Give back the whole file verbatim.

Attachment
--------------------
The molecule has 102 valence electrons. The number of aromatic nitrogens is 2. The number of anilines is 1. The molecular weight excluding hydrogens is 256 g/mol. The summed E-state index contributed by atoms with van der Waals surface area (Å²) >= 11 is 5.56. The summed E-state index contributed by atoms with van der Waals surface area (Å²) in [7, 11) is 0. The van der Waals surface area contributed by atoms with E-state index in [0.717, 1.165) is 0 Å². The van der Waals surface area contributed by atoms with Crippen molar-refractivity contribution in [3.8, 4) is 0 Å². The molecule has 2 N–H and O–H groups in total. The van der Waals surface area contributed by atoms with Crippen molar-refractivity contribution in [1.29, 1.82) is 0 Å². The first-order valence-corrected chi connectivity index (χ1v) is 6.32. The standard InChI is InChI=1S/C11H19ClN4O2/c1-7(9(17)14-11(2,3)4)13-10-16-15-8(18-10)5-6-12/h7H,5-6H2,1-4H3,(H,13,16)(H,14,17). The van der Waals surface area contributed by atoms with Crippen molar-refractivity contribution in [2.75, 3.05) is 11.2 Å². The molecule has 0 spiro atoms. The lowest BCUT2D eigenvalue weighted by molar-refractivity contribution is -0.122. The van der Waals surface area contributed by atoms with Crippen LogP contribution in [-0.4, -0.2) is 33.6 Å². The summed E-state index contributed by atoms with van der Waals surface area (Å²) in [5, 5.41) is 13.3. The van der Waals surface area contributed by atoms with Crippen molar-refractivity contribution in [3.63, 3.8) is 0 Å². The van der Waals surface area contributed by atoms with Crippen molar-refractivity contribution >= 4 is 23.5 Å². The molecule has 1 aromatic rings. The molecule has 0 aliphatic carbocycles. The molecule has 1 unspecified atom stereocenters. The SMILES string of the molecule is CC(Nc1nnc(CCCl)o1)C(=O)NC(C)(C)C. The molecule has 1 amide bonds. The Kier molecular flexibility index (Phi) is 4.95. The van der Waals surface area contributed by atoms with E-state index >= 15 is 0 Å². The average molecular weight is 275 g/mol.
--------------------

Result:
The molecule has 102 valence electrons. The number of aromatic nitrogens is 2. The number of anilines is 1. The molecular weight excluding hydrogens is 256 g/mol. The summed E-state index contributed by atoms with van der Waals surface area (Å²) >= 11 is 5.56. The summed E-state index contributed by atoms with van der Waals surface area (Å²) in [7, 11) is 0. The van der Waals surface area contributed by atoms with E-state index in [0.717, 1.165) is 0 Å². The van der Waals surface area contributed by atoms with Crippen molar-refractivity contribution in [3.8, 4) is 0 Å². The molecule has 2 N–H and O–H groups in total. The van der Waals surface area contributed by atoms with Crippen molar-refractivity contribution in [1.29, 1.82) is 0 Å². The first-order valence-corrected chi connectivity index (χ1v) is 6.32. The standard InChI is InChI=1S/C11H19ClN4O2/c1-7(9(17)14-11(2,3)4)13-10-16-15-8(18-10)5-6-12/h7H,5-6H2,1-4H3,(H,13,16)(H,14,17). The van der Waals surface area contributed by atoms with Crippen molar-refractivity contribution in [2.75, 3.05) is 11.2 Å². The molecule has 0 spiro atoms. The lowest BCUT2D eigenvalue weighted by molar-refractivity contribution is -0.122. The van der Waals surface area contributed by atoms with Crippen LogP contribution in [-0.4, -0.2) is 33.6 Å². The summed E-state index contributed by atoms with van der Waals surface area (Å²) in [5, 5.41) is 13.3. The van der Waals surface area contributed by atoms with Crippen molar-refractivity contribution in [3.63, 3.8) is 0 Å². The van der Waals surface area contributed by atoms with Crippen molar-refractivity contribution >= 4 is 23.5 Å². The molecule has 1 aromatic rings. The molecule has 0 aliphatic carbocycles. The molecule has 1 unspecified atom stereocenters. The SMILES string of the molecule is CC(Nc1nnc(CCCl)o1)C(=O)NC(C)(C)C. The molecule has 1 amide bonds. The Kier molecular flexibility index (Phi) is 4.95. The van der Waals surface area contributed by atoms with E-state index >= 15 is 0 Å². The average molecular weight is 275 g/mol.